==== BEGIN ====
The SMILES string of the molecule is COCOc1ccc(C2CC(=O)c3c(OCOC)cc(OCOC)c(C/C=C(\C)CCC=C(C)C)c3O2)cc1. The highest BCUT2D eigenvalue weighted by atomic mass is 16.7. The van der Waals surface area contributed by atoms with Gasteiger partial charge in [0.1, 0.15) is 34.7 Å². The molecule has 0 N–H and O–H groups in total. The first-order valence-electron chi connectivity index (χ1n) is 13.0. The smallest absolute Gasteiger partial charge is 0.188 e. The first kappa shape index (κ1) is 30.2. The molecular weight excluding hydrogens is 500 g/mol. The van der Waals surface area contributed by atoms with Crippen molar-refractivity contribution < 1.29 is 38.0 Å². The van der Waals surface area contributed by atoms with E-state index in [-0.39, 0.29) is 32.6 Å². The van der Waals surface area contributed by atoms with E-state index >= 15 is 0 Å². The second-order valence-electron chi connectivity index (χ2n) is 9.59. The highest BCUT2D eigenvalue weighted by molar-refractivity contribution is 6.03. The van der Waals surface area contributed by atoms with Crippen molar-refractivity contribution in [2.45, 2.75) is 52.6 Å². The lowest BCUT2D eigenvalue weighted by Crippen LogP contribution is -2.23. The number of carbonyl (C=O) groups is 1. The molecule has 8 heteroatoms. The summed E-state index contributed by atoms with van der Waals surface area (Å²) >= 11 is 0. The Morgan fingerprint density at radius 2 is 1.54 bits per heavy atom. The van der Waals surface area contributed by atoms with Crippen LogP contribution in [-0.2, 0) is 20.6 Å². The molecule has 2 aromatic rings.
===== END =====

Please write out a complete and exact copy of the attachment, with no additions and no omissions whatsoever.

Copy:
The SMILES string of the molecule is COCOc1ccc(C2CC(=O)c3c(OCOC)cc(OCOC)c(C/C=C(\C)CCC=C(C)C)c3O2)cc1. The highest BCUT2D eigenvalue weighted by atomic mass is 16.7. The van der Waals surface area contributed by atoms with Gasteiger partial charge in [0.1, 0.15) is 34.7 Å². The molecule has 0 N–H and O–H groups in total. The first-order valence-electron chi connectivity index (χ1n) is 13.0. The smallest absolute Gasteiger partial charge is 0.188 e. The first kappa shape index (κ1) is 30.2. The molecular weight excluding hydrogens is 500 g/mol. The van der Waals surface area contributed by atoms with Crippen molar-refractivity contribution < 1.29 is 38.0 Å². The van der Waals surface area contributed by atoms with E-state index in [-0.39, 0.29) is 32.6 Å². The van der Waals surface area contributed by atoms with E-state index >= 15 is 0 Å². The second-order valence-electron chi connectivity index (χ2n) is 9.59. The highest BCUT2D eigenvalue weighted by molar-refractivity contribution is 6.03. The van der Waals surface area contributed by atoms with Crippen molar-refractivity contribution in [2.45, 2.75) is 52.6 Å². The lowest BCUT2D eigenvalue weighted by Crippen LogP contribution is -2.23. The number of carbonyl (C=O) groups is 1. The molecule has 8 heteroatoms. The summed E-state index contributed by atoms with van der Waals surface area (Å²) >= 11 is 0. The Morgan fingerprint density at radius 2 is 1.54 bits per heavy atom. The van der Waals surface area contributed by atoms with Crippen LogP contribution in [-0.2, 0) is 20.6 Å². The molecule has 2 aromatic rings.